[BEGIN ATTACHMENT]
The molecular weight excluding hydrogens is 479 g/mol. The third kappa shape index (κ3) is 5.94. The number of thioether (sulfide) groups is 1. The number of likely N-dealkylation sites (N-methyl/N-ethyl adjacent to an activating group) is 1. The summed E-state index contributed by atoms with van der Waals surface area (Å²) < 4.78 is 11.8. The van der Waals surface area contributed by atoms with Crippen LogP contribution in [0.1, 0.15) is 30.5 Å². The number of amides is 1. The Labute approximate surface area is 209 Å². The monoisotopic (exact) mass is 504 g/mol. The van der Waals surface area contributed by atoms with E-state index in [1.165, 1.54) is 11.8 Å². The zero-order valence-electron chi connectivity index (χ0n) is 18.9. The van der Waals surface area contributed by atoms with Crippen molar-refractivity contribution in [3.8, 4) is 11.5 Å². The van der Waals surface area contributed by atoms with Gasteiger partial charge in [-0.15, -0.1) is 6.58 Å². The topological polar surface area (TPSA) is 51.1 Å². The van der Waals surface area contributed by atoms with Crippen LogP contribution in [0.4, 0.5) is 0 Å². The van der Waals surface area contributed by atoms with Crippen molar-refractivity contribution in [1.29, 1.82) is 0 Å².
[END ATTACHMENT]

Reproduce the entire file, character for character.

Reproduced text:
The molecular weight excluding hydrogens is 479 g/mol. The third kappa shape index (κ3) is 5.94. The number of thioether (sulfide) groups is 1. The number of likely N-dealkylation sites (N-methyl/N-ethyl adjacent to an activating group) is 1. The summed E-state index contributed by atoms with van der Waals surface area (Å²) < 4.78 is 11.8. The van der Waals surface area contributed by atoms with Crippen LogP contribution in [0.1, 0.15) is 30.5 Å². The number of amides is 1. The Labute approximate surface area is 209 Å². The monoisotopic (exact) mass is 504 g/mol. The van der Waals surface area contributed by atoms with E-state index in [1.165, 1.54) is 11.8 Å². The zero-order valence-electron chi connectivity index (χ0n) is 18.9. The van der Waals surface area contributed by atoms with Crippen molar-refractivity contribution in [3.8, 4) is 11.5 Å². The van der Waals surface area contributed by atoms with Gasteiger partial charge in [-0.15, -0.1) is 6.58 Å². The topological polar surface area (TPSA) is 51.1 Å². The van der Waals surface area contributed by atoms with Crippen LogP contribution in [0.4, 0.5) is 0 Å². The van der Waals surface area contributed by atoms with Crippen molar-refractivity contribution in [1.29, 1.82) is 0 Å².